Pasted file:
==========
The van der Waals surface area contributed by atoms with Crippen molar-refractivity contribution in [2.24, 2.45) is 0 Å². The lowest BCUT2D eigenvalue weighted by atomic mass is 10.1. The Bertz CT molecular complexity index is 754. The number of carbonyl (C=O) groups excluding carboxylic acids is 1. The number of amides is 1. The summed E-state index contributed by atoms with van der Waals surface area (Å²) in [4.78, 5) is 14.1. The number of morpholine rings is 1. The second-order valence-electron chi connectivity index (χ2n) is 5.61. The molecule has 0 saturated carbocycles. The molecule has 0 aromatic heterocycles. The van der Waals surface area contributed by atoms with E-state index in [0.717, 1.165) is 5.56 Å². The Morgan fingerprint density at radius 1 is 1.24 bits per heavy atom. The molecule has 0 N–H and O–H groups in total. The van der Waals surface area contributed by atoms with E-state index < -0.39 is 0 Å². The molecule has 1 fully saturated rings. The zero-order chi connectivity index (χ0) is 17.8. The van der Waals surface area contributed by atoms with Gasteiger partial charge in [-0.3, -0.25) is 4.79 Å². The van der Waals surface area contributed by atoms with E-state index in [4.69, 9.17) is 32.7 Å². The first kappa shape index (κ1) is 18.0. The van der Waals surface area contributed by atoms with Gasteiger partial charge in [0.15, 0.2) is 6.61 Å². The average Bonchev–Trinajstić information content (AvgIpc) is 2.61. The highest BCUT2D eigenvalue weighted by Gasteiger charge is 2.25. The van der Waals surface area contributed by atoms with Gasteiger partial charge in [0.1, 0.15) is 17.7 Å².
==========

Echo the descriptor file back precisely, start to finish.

The van der Waals surface area contributed by atoms with Crippen molar-refractivity contribution in [2.24, 2.45) is 0 Å². The lowest BCUT2D eigenvalue weighted by atomic mass is 10.1. The Bertz CT molecular complexity index is 754. The number of carbonyl (C=O) groups excluding carboxylic acids is 1. The number of amides is 1. The summed E-state index contributed by atoms with van der Waals surface area (Å²) in [4.78, 5) is 14.1. The number of morpholine rings is 1. The second-order valence-electron chi connectivity index (χ2n) is 5.61. The molecule has 0 saturated carbocycles. The molecule has 0 aromatic heterocycles. The van der Waals surface area contributed by atoms with E-state index in [0.717, 1.165) is 5.56 Å². The Morgan fingerprint density at radius 1 is 1.24 bits per heavy atom. The molecule has 0 N–H and O–H groups in total. The van der Waals surface area contributed by atoms with E-state index < -0.39 is 0 Å². The molecule has 1 fully saturated rings. The zero-order chi connectivity index (χ0) is 17.8. The van der Waals surface area contributed by atoms with Gasteiger partial charge in [-0.3, -0.25) is 4.79 Å². The van der Waals surface area contributed by atoms with E-state index in [4.69, 9.17) is 32.7 Å². The first kappa shape index (κ1) is 18.0. The van der Waals surface area contributed by atoms with Gasteiger partial charge in [0.15, 0.2) is 6.61 Å². The average Bonchev–Trinajstić information content (AvgIpc) is 2.61. The highest BCUT2D eigenvalue weighted by Gasteiger charge is 2.25. The van der Waals surface area contributed by atoms with Gasteiger partial charge in [0.1, 0.15) is 17.7 Å².